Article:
Instructions for Using the J50 Container Wax
Essential items needed:
• Candy thermometer
• Kitchen scales
• Plastic cups for measuring scent (Solo or Dixie)
This type of wax is intended for container candles only. It cannot be used for any type of molded candles, such as votives, pillars or cake candles. It is a very sticky wax and will not release from the sides of the container and usually will not develop a sinkhole as it sets up.
Directions: You will need to weigh the wax that you want to melt so that later you will know how much scent to use. This wax is very soft and can be cut with a knife. When you have weighed your wax you can begin melting it. It is not recommended to melt this on direct heat unless using an electric kettle that the temperature can be controlled on. Never let the wax go above 210 degrees. Using a candy thermometer heat the wax to about 190 degrees. You can pour this wax between 170-190 degrees.
Next, add the scent and color. The recommended usage is 1 oz. of scent per pound of wax. If you have 3 pounds of wax melted (or weighed), you will need to use 3 oz of scent for this batch. The scent should always be weighed because certain scents are heavier than others. For example, if you are using vanilla, and you pour out a "teaspoon", it could actually weigh 1/2 oz. If you measure out a teaspoon of strawberry, it may weigh only 1/4 oz. But even though the levels of scent used may look different, if you always weigh the scent the strength of the candle will always be consistent. Pour your weighed fragrance oil into the melted wax, while it is still on the heat. DO NOT REMOVE FROM THE HEAT! Mix well, while still on the heat to ensure that all oil is absorbed and mixed evenly. This will not burn off your fragrance strength as long as it’s not for several hours. Going above the recommended amount of fragrance oil will not necessarily make a stronger candle. Excess oil cannot be absorbed; the excess will either sink to the bottom or rise to the top and appear to “sweat” out of the wax. These droplets or pockets of oil can flare up and cause excessive smoke.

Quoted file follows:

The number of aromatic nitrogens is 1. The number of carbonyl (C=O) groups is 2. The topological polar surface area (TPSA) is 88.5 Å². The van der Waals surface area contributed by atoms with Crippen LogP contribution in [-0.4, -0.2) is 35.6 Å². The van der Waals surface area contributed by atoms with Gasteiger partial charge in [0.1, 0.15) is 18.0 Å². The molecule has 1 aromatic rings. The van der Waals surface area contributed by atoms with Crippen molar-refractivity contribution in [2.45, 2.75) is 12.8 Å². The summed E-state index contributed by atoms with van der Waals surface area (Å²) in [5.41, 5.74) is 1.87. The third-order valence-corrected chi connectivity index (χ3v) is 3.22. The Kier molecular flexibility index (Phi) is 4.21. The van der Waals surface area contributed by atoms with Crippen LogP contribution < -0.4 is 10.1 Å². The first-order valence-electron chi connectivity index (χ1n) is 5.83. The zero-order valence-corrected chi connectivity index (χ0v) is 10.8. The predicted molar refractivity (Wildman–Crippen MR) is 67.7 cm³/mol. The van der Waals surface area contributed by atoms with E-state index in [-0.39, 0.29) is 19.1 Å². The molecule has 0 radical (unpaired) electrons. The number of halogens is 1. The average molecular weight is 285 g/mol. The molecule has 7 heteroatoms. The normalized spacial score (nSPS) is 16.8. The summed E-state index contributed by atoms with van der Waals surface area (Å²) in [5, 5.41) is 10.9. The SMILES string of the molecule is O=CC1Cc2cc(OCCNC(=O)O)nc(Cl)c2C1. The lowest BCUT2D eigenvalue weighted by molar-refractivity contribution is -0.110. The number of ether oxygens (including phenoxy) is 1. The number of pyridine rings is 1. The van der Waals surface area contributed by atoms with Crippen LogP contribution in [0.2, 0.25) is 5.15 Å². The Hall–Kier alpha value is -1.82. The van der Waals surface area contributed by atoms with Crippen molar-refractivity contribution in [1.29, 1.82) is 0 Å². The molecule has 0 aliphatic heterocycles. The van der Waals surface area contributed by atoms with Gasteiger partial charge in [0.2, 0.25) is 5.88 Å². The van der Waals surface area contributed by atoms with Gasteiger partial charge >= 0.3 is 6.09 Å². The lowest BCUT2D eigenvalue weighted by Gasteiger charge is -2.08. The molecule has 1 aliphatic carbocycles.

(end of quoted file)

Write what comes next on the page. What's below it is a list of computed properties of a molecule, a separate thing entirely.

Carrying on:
Also at this temperature add the color. Each color block will color 15-20 pounds of wax, depending on how dark you like the candles to be. There is no right measurement to use. It's best to start out light with a little color and then put a few spoonfuls in a plastic cup and stick in the freezer for a few minutes to harden. This way you can test your color quickly and adjust the amount of color or wax until you get the shade you like. Melted wax always looks darker and lightens as it cools. You can also mix colors to make new ones.
Pour your wax into the container you wish to fill. Let it stand for a few minutes until you can see it start to have a cloudy look. The top of the wax should not have a layer that you would need to push through, but just starting to set. Place your wick or wicks (depending on the diameter of the candle) into the wax, being careful not to push too hard when you reach the bottom or the wick will bend. If the wick does not want to stand on its own, wait a few more minutes and try again. The wick should just stand up straight. Let the candles sit for 2-3 hours and it will be ready to wrap. You should wait 24 hours before lighting it for best results.
If you are pouring jars or glass containers, to help eliminate "wet spots" or air bubbles, heat the jars on a cookie sheet in the oven set on warm. Let your wax cool to about 165 degrees and then pour. The bubbles develop because of the difference in the temperature of the wax and jar. This will not completely eliminate the bubbles, and they may still come up after a few days, but this usually takes care of the worst of them. Pour the wax level to the top of the container. This wax will settle about 1/4 to 1/2 inch as it cools.
Take care when handling the fragrance oils. Wipe up spills immediately or spray with kitchen cleaner like 409. Oils left on countertops or tables will ruin the finish in a matter of minutes. Weigh your fragrance oils just as you are ready to use them. Leaving oil in the plastic cups will melt the cups quickly. Fragrance oil bottles are made of HDPE, which can hold up to the oils, other plastics may melt quickly.
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